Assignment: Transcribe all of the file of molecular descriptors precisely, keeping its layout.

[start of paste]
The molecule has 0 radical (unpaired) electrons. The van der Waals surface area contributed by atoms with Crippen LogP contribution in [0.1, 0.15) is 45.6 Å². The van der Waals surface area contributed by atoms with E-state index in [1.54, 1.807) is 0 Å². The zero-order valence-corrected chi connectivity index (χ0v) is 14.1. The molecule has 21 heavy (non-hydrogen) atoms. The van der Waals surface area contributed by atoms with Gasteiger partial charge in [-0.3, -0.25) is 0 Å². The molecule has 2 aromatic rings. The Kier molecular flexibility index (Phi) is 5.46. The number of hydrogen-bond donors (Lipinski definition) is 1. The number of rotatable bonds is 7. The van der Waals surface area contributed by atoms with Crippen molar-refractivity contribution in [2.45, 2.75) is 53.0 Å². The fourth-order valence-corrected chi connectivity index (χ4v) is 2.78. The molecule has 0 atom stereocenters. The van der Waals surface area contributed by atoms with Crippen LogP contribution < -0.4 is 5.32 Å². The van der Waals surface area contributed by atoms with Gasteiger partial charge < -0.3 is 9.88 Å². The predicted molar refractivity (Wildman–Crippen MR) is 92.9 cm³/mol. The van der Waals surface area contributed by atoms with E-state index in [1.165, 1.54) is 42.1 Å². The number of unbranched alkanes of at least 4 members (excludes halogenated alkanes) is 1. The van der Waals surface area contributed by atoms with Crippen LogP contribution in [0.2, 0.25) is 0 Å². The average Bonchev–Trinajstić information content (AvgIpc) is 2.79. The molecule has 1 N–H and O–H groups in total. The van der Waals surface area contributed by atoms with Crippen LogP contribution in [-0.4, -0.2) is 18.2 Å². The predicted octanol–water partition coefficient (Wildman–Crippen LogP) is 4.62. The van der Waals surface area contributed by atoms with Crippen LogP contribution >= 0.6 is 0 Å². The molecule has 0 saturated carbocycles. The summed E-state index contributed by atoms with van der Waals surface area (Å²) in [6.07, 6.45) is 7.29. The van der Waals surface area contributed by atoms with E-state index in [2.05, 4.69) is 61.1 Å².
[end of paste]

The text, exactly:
The molecule has 0 radical (unpaired) electrons. The van der Waals surface area contributed by atoms with Crippen LogP contribution in [0.1, 0.15) is 45.6 Å². The van der Waals surface area contributed by atoms with E-state index in [1.54, 1.807) is 0 Å². The zero-order valence-corrected chi connectivity index (χ0v) is 14.1. The molecule has 21 heavy (non-hydrogen) atoms. The van der Waals surface area contributed by atoms with Gasteiger partial charge in [-0.3, -0.25) is 0 Å². The molecule has 2 aromatic rings. The Kier molecular flexibility index (Phi) is 5.46. The number of hydrogen-bond donors (Lipinski definition) is 1. The number of rotatable bonds is 7. The van der Waals surface area contributed by atoms with Crippen molar-refractivity contribution in [2.45, 2.75) is 53.0 Å². The fourth-order valence-corrected chi connectivity index (χ4v) is 2.78. The molecule has 0 atom stereocenters. The van der Waals surface area contributed by atoms with Crippen LogP contribution < -0.4 is 5.32 Å². The van der Waals surface area contributed by atoms with Gasteiger partial charge < -0.3 is 9.88 Å². The predicted molar refractivity (Wildman–Crippen MR) is 92.9 cm³/mol. The van der Waals surface area contributed by atoms with E-state index in [1.165, 1.54) is 42.1 Å². The number of unbranched alkanes of at least 4 members (excludes halogenated alkanes) is 1. The van der Waals surface area contributed by atoms with Crippen LogP contribution in [0.2, 0.25) is 0 Å². The average Bonchev–Trinajstić information content (AvgIpc) is 2.79. The molecule has 1 N–H and O–H groups in total. The van der Waals surface area contributed by atoms with Crippen LogP contribution in [-0.4, -0.2) is 18.2 Å². The predicted octanol–water partition coefficient (Wildman–Crippen LogP) is 4.62. The van der Waals surface area contributed by atoms with Crippen LogP contribution >= 0.6 is 0 Å². The molecule has 0 saturated carbocycles. The summed E-state index contributed by atoms with van der Waals surface area (Å²) in [6.07, 6.45) is 7.29. The van der Waals surface area contributed by atoms with E-state index in [2.05, 4.69) is 61.1 Å².